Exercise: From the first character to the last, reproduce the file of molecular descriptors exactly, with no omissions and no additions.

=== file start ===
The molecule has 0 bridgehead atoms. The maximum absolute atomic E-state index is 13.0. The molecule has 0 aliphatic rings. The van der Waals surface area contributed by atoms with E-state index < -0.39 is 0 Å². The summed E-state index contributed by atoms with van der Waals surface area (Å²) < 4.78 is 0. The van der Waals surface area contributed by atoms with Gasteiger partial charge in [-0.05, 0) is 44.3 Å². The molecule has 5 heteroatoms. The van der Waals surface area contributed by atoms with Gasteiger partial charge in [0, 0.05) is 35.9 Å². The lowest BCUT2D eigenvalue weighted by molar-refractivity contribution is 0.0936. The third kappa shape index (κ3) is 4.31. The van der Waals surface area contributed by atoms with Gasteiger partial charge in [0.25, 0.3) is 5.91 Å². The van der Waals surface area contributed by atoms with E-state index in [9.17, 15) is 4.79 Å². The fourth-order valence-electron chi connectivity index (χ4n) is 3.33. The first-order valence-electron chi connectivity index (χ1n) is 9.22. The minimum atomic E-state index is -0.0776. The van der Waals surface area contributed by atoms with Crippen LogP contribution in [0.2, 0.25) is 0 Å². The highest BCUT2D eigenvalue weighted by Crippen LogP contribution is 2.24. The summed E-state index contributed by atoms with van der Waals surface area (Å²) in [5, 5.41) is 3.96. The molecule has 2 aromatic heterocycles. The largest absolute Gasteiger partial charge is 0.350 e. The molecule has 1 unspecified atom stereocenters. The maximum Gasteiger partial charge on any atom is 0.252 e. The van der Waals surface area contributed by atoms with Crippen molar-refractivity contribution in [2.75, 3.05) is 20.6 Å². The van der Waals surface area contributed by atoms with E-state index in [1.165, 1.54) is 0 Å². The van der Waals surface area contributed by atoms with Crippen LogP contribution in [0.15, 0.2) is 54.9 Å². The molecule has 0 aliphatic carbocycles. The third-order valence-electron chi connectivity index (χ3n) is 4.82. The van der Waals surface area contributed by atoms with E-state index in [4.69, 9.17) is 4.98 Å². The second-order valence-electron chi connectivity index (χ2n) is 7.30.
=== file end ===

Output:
The molecule has 0 bridgehead atoms. The maximum absolute atomic E-state index is 13.0. The molecule has 0 aliphatic rings. The van der Waals surface area contributed by atoms with E-state index < -0.39 is 0 Å². The summed E-state index contributed by atoms with van der Waals surface area (Å²) < 4.78 is 0. The van der Waals surface area contributed by atoms with Gasteiger partial charge in [-0.05, 0) is 44.3 Å². The molecule has 5 heteroatoms. The van der Waals surface area contributed by atoms with Gasteiger partial charge in [0, 0.05) is 35.9 Å². The lowest BCUT2D eigenvalue weighted by molar-refractivity contribution is 0.0936. The third kappa shape index (κ3) is 4.31. The van der Waals surface area contributed by atoms with Gasteiger partial charge in [0.25, 0.3) is 5.91 Å². The van der Waals surface area contributed by atoms with E-state index in [9.17, 15) is 4.79 Å². The fourth-order valence-electron chi connectivity index (χ4n) is 3.33. The first-order valence-electron chi connectivity index (χ1n) is 9.22. The minimum atomic E-state index is -0.0776. The van der Waals surface area contributed by atoms with Crippen LogP contribution in [0.2, 0.25) is 0 Å². The highest BCUT2D eigenvalue weighted by Crippen LogP contribution is 2.24. The summed E-state index contributed by atoms with van der Waals surface area (Å²) in [5, 5.41) is 3.96. The molecule has 2 aromatic heterocycles. The largest absolute Gasteiger partial charge is 0.350 e. The molecule has 1 unspecified atom stereocenters. The maximum Gasteiger partial charge on any atom is 0.252 e. The van der Waals surface area contributed by atoms with Crippen molar-refractivity contribution in [2.75, 3.05) is 20.6 Å². The van der Waals surface area contributed by atoms with E-state index in [1.165, 1.54) is 0 Å². The van der Waals surface area contributed by atoms with Crippen LogP contribution in [0.15, 0.2) is 54.9 Å². The molecule has 0 aliphatic carbocycles. The third-order valence-electron chi connectivity index (χ3n) is 4.82. The van der Waals surface area contributed by atoms with E-state index in [4.69, 9.17) is 4.98 Å². The second-order valence-electron chi connectivity index (χ2n) is 7.30.